My TQ ‘concept’ is to make an automated quadrant without using complex software like ProSim to handle the automation. I have a plan, mostly in my head but some of it is now on paper, which will allow me to drive my autothrottles using off-the-shelf components, and some clever programming. I still need to design the clutches for the A/T drives, and a simple way of attaching pots to each axis, but I think I’m on the right track.
With this latest arrival I am getting dangerously close to the point where I am going to have to start assembling this thing. I have loads of good ‘seconds’ from work which I will be re-engineering to fit with my new design, then all that is left to source is the drive motors… I hope.
I’ve been playing around with DCS:World, and the ‘VSN’ mods, which allow you to fly a multitude of aircraft types leveraging off the FC3 F-15C and A-10A. This week I did some experimenting and training for air to air refueling. Using the VSN Super Hornet, and the default S-3 tanker was a hoot!
At work we recently started to convert our first simulator, our own ‘Ground Zero’, into a display piece. A positive (for me) spin-off from this is that many parts not required for the display project have made their way into my 737 project.
The two ‘prize’ items from the haul were the pilots seat, built by Russell from an old 737 passenger seat, and the Rudder Pedals, which I made in my former life and sent South for Russell to install in his sim.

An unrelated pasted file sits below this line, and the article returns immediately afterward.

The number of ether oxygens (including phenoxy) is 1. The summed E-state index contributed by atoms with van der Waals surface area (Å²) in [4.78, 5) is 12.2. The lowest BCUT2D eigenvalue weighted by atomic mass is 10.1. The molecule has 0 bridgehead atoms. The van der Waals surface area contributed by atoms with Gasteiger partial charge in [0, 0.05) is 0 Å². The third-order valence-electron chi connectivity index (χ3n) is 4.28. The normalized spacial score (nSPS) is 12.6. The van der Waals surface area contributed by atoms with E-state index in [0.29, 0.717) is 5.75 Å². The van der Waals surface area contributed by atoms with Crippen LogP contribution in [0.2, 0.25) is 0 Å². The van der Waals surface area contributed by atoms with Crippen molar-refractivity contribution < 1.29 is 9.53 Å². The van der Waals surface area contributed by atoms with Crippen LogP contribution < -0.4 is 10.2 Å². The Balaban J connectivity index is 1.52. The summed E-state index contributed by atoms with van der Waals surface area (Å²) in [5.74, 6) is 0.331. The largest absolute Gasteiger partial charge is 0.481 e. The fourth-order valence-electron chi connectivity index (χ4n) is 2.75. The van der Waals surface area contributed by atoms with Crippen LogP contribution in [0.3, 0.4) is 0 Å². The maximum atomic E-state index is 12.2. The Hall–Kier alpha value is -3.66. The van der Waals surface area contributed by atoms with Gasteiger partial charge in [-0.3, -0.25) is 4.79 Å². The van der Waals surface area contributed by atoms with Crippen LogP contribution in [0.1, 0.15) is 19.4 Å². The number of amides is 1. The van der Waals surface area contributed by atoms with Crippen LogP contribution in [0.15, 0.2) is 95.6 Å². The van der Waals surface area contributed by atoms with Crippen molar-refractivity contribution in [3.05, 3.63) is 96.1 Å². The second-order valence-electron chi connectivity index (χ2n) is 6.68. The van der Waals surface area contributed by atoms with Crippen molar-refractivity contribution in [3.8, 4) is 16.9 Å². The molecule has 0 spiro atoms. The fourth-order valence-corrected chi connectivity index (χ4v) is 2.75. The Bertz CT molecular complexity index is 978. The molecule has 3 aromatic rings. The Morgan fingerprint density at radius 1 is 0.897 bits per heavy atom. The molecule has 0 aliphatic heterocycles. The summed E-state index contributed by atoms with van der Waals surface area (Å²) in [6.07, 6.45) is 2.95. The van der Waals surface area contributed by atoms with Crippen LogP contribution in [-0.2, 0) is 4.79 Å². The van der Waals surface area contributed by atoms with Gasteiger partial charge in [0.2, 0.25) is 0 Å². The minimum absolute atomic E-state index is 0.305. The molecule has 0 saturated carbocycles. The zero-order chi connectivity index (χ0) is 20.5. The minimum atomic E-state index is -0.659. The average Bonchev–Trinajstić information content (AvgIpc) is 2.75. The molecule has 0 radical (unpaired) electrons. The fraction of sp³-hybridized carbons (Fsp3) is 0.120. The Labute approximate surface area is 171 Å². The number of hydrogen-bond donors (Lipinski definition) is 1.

The Seat has had a bit of an upgrade, gaining seat cushions, armrest covers and headrest from real 737 seats. Next it will get a height increase to bring it up to my preferred seat height, and a repaint in Boeing grey..
The rudder pedals will have a big re-condition, with new linkages, and of course a paint. It will be a nice feeling to have the pedals I built all those years ago, in my own sim!
I also scored one of the yoke heads, which again I helped make back in 2001 or so, I’m not going to use the yoke in my sim but I plan on making a display piece out of it…
Or “Sean’s Strategic Assets Mod” is my pet name for my conversion project… I plan on converting, with original modelers permission, a bunch of ‘Strategic’ aircraft from FS9 AI models. The idea is to build a mod around aircraft which would be based out of the theater of operations, and so would only be seen ‘in flight’. The reason for this is that until I learn the finer details of animation in Blender or 3D Studio, my models will be static, which is fine for the sorts of aircraft I am planning.
The plan is to convert a few ‘samples’, which I can use to send screenshots to the owners of the models, in the hope that they will grant permission for me to distribute their modified models.
Yesterday I put together Nikolai’s F/A-18 cockpit. The cockpit design was from Luka at Dogfight Boss, which I had modified for a potential customer at work. When the sale didn’t go through we had the prototype laser-cut cockpit laying around, which Nik purchased. Which goes some of the way to explaining why I ended up putting together someone else’s sim…
The Dogfight Boss design is a simple, slot-together kitset, much like the laser-cut dinosaur toys we all had as kids.. 40 minutes after opening up the package of bits I had the first dry-fit of the ‘pit together.
After disassembly, I laid out all the bits logically, then set about gluing and nailing it all together.
After a good evening’s work it looks quite good. The final step is to roll it all over and secure the floor to the main structure. I’m sure Nik will be happy 🙂